Setting Boundaries For Difficult Clients

Have you ever had a difficult situation arise with a client?

Let me give you a few examples:

– they send you all their work last minute (their lack of preparation means your emergency, doesn’t it?)- they don’t pay you on time (or without constant nudging)

– they complain about every little thing

– they ask the same questions over and over again

– they send you a million emails to communicate something simple

– they don’t change subject lines in their emails if the subject matter changes (this is a huge pet peeve of mine! – how do I ever find that thing we talked about?)

You get the picture.

Virtual working brings with it a need for steady and structured communication with clients.

And sometimes this communication isn’t ‘normal’ or ‘natural’ for your client (or you). So if not, you need to make sure that you have procedures and boundaries in place so that the client understands how to work with you.

And then you have to make sure you both follow those procedures and respect those boundaries!

I had a situation with a client recently who said she was frustrated that she couldn’t get me to answer my phone. Interesting statement, because my business has never been a ‘phone and you get me live’ business.

I schedule all of my phone calls, and only answer my phone if I know that it’s the scheduled person calling. My phone boundary is that you are welcome to leave me a voicemail, and I’ll call you back (or email you back) as my time permits. This helps me keep my tasks on schedule every day, and helps me get my work done. I prefer email communication, but voicemail is there if you need it.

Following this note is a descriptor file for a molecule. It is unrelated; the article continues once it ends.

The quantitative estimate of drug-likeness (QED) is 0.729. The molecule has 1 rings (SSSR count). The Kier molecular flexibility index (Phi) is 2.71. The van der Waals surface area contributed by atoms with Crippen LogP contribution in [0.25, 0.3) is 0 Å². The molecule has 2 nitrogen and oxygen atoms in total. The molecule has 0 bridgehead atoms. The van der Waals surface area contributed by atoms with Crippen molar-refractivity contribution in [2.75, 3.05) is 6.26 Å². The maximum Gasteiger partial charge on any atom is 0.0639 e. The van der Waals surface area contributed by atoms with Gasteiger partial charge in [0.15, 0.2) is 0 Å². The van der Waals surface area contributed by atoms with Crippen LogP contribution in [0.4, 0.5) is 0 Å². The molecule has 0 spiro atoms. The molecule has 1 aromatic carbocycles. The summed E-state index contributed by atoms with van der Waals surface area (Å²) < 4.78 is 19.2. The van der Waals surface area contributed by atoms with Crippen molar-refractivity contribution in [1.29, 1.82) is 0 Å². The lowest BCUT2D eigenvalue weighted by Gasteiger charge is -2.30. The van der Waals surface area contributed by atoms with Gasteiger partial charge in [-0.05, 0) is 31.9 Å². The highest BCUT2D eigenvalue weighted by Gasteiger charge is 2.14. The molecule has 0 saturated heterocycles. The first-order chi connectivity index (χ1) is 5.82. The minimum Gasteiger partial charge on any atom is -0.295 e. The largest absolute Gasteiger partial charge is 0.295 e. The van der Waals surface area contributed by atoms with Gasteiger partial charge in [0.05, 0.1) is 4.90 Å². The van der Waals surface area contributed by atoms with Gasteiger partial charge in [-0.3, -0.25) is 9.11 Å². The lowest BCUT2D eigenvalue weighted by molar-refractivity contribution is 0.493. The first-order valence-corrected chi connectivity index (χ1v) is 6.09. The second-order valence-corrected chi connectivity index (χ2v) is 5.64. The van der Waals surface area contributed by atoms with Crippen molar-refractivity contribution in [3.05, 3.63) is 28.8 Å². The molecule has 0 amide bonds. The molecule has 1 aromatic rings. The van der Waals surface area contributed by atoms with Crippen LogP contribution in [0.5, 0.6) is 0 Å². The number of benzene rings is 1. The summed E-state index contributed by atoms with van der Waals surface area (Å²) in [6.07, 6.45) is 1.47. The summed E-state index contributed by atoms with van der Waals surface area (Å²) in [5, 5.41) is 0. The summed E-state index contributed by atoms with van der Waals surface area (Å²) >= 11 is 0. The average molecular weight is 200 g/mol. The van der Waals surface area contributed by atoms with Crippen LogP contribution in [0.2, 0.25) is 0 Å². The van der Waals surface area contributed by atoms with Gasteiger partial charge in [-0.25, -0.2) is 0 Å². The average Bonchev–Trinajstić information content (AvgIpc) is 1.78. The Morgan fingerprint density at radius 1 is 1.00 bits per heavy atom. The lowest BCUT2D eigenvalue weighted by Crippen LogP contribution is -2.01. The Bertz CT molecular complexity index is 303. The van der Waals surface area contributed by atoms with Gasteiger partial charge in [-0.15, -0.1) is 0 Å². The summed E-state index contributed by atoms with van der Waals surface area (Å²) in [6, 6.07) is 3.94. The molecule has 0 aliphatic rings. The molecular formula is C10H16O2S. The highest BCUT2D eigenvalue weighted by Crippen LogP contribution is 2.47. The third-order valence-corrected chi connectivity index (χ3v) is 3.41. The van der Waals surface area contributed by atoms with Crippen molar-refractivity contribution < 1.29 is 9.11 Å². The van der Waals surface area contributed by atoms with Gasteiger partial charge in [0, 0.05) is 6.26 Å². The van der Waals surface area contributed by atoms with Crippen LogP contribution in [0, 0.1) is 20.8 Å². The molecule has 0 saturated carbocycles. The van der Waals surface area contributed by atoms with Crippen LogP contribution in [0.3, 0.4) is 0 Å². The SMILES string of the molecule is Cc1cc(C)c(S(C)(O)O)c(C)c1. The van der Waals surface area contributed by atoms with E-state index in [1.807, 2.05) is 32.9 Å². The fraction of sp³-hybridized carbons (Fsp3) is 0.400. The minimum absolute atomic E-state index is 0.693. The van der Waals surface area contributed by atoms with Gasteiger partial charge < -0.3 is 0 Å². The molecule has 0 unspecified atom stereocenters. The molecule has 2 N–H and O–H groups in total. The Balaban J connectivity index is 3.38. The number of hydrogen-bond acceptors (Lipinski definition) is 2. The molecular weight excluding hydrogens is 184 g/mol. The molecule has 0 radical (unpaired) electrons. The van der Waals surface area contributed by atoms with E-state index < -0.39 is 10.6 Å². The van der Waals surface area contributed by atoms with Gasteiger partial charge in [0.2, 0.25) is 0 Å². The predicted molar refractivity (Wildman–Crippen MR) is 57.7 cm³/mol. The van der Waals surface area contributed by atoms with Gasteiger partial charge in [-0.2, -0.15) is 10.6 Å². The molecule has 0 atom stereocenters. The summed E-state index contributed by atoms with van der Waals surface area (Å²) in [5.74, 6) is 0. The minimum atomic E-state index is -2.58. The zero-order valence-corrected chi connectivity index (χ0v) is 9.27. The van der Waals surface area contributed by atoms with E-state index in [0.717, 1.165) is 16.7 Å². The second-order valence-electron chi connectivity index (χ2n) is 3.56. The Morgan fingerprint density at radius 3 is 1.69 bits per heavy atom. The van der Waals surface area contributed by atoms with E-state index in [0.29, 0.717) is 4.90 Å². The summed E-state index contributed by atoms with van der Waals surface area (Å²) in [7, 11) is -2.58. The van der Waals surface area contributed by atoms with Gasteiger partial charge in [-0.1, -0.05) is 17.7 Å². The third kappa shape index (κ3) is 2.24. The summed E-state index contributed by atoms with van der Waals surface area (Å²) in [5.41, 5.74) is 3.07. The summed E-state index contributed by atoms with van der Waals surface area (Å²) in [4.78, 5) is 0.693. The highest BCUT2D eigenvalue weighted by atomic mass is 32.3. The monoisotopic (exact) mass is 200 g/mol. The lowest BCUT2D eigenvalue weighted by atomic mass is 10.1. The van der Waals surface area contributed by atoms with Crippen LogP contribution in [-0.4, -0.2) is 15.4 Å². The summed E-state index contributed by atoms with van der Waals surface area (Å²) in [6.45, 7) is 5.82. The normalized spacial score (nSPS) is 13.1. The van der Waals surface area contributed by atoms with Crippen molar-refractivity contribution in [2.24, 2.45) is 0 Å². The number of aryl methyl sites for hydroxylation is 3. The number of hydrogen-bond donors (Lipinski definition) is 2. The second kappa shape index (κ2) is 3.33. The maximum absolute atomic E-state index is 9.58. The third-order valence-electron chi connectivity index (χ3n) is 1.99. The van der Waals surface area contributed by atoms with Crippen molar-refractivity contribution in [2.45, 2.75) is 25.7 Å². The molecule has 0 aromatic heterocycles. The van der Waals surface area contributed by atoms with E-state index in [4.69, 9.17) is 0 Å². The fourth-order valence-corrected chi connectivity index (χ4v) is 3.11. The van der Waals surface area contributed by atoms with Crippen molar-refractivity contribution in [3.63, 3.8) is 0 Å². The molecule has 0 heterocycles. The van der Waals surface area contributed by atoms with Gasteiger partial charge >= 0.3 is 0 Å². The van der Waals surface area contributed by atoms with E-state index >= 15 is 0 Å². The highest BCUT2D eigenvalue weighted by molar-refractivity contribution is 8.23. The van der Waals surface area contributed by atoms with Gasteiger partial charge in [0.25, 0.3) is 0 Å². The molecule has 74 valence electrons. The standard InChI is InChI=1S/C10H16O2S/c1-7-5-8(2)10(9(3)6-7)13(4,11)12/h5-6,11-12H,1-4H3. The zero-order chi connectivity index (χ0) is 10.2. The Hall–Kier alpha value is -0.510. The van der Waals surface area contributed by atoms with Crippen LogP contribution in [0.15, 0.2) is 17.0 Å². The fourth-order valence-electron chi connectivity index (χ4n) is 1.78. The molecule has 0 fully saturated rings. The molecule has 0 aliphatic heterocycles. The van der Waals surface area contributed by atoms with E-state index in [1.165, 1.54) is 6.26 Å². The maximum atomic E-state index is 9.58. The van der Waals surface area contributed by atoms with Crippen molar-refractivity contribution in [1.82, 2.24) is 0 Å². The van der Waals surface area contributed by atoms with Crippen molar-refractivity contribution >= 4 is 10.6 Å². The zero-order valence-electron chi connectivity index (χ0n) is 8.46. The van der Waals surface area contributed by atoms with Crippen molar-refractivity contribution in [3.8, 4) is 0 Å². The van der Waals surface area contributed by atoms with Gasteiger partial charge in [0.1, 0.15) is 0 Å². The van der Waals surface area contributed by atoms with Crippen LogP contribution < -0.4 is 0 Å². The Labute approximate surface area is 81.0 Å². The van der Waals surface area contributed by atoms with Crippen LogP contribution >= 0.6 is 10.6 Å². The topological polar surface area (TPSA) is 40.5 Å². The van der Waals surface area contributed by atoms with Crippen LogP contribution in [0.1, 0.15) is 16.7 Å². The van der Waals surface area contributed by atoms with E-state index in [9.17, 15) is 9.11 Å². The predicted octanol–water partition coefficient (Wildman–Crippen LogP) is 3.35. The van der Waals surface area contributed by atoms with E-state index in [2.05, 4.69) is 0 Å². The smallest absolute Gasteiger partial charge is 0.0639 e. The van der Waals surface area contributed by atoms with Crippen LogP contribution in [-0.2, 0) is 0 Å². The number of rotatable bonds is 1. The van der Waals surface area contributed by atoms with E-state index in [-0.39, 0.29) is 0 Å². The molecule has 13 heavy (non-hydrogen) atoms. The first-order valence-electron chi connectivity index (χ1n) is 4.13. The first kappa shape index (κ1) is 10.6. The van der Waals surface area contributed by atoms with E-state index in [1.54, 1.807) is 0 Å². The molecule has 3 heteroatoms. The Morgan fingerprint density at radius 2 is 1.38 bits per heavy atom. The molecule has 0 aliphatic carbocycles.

Well, my client said she didn’t realize that was my rule. When she emailed me to let me know that she needed to speak with me urgently because I didn’t answer when she called, I phone her back and we ‘discussed’ it. It was not a fun conversation, I’ll tell you that.

In her defence, I have worked with her for many years. I probably didn’t have a boundary document in place when we began, or if I did it was a while ago.

She is a good client. I like to make sure I can help her when I can. So sometimes, I answer the phone when she calls. Because if I see her number, I know something’s up.

Well, shame on me because now that’s the way she thinks she should get my attention. Really not entirely her fault!

So… we had a conversation (not a nice one, it really was an argument) and we worked it out.

She knew the boundaries at one point, but she forgot them, and it was partially my fault.

After our initial ‘chat’, I emailed her some work and apologized for not articulating my position better.

What kind of boundaries do you have in place for your clients? When you have boundaries or procedures, do you hold yourself to them as well?

This is something I talk about all the time in my teaching, because it’s something I have had lots of experience with over the years.

And clearly we all need a reminder from time to time!

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